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3 steps to develop a digital transformation plan | B2B Marketing

The main reasons digital transformation projects fail are people, rather than tech problems. Kieron McCann sets out three steps to develop an effective and successful transformation plan

The old saying is one should never bite the hand that feeds. So it might seem strange to hear from someone that works in a digital technology consultancy that technology implementation is the least important part of digital transformation.

While we’re at it, it’s also the easiest part of transformation to do.

So now I’ve put that out there, let’s look at why I still have a job and why even some of the biggest organisations in the world are still lagging behind when it comes to digital.

B2B companies, in particular, appear to be dragging their heels on digital, with research from 

McKinsey 

showing they lag significantly behind their B2C counterparts. However, there is no technical reason for this disparity. In fact, B2B companies often have far more detailed insight into their customers with long-term relationships from which to pull data and information to inform the customer experience. It appears the reason for the gap is philosophical – there is a lack of organisational commitment to change rather than technical barriers.

It is telling the vast majority of digital transformations fail for non-technical reasons.

Research from Harvard Business School

identifies the top three reasons for the failure of digital transformation projects as organisational restructuring challenges, resistance to change and lack of key digital skills. These are all people problems, not tech challenges.

As part of my role, I get to look under the hood of the digital projects of some of the world’s best known B2B and B2C companies. Typically a huge amount of time and money is committed to technology, but comparatively little applied to comprehensive planning on how it will be adopted. This is akin to buying a supercar with a provisional driving license. You could take it for a spin but more than likely will end up with an expensive mess. As a result, clients are realising that having a plan for tech adoption is as important as the technology strategy and build.

The 3 key ingredients of a digital transformation plan

1. Establish a business value framework

Be clear about the business outcomes your digital strategy is charged with delivering. Digital transformation represents a significant investment, typically over several years. So without a clear demonstration of how it will deliver on the business strategy, there’s little chance you’ll be able to maintain the commitment and senior level sponsorship to see it through. Luckily, as with most business projects, the choices are either a) make money (growing revenue) or b) saving money (reducing costs). B2B firms typically justify digital investment on the latter, but the McKinsey research shows that those B2B firms that invest in customer experience to grow revenue are ultimately more successful.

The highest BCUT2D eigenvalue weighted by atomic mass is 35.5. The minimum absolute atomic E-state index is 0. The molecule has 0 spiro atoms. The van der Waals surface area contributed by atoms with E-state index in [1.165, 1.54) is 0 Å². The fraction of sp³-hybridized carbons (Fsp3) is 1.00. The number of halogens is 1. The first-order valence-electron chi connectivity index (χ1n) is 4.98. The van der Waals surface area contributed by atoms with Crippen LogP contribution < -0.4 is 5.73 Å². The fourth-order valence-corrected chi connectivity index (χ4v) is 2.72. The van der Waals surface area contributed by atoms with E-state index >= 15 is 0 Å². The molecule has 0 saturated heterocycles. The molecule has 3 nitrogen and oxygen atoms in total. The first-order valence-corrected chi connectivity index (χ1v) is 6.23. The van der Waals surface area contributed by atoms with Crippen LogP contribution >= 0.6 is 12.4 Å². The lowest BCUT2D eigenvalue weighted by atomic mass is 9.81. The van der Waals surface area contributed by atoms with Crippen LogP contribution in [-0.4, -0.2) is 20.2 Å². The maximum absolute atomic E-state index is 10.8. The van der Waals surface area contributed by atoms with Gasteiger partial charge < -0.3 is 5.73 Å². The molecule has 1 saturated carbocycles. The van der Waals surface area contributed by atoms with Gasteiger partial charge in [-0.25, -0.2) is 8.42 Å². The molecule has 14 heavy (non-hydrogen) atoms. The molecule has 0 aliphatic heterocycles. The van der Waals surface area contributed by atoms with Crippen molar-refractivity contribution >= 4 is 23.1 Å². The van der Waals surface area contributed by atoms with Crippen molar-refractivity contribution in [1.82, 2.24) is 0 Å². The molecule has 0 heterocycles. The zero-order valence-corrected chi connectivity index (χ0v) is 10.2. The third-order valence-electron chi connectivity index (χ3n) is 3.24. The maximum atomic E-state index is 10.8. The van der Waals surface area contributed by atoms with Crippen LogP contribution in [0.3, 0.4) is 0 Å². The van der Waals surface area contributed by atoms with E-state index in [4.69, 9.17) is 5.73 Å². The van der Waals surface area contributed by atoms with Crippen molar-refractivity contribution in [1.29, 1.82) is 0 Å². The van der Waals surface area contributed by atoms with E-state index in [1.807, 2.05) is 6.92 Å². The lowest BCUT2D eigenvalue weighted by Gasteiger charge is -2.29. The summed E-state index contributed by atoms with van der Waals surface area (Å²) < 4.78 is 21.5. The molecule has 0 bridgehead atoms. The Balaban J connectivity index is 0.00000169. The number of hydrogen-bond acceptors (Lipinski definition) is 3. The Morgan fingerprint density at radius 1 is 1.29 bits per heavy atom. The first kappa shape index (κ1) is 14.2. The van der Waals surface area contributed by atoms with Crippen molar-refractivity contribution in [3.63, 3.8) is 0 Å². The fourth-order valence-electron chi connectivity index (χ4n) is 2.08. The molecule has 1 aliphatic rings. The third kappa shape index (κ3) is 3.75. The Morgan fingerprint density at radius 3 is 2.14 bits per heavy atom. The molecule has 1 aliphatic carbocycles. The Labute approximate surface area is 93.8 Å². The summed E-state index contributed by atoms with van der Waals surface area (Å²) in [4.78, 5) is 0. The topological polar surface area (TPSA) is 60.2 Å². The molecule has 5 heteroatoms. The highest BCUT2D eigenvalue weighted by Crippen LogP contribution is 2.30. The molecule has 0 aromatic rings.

2. Map out your strategy

Build a clear picture of the capabilities that you will need to develop to execute your strategy. This should not be limited to just technology. Have a clear plan that demonstrates how you will measure success along the way. Digital investments can take up to three years to deliver bottom line results. This creates a lot of pressure to demonstrate short term progress. I find a

strategy map

 is a really effective tool for understanding how you will measure your path to demonstrable financial outcomes. 

3. Follow a roadmap

At Cognifide we view the roadmap to transformation along two axis: Platform capabilities, and operating model capabilities. Platform capabilities can be divided into: 


  • Technology

    : The tools, hardware and software needed to execute your strategy.

  • Data

    : The information and analysis needed to drive insights and make better decisions and to knit together and personalise a customer experience.

In the B2B world, data is often your ace card. The platform capabilities are where the majority of the focus tends to take place in digital transformation, but without a roadmap for implementing an operating model, it’s likely to mean you’re wasting a lot of money.

Operating model capabilities can be divided into people and process:


  • People

    : What is your plan to ensure you have the right people, with the right skills to execute, organised in the right way?

  • Process

    : What business processes do you need to have in place to effectively deliver a quality customer experience? This includes processes for managing your technology, improving skills, implementing new ways of working, developing and publishing content, undertaking analytics and implementing improvements.

With a clear roadmap, linked to business outcomes, supported by senior stakeholders, with a clear set of KPIs to measure progress, you should be ready to embark on your digital transformation programme with the reassurance that you will see it through.

See – I told you it was easy.


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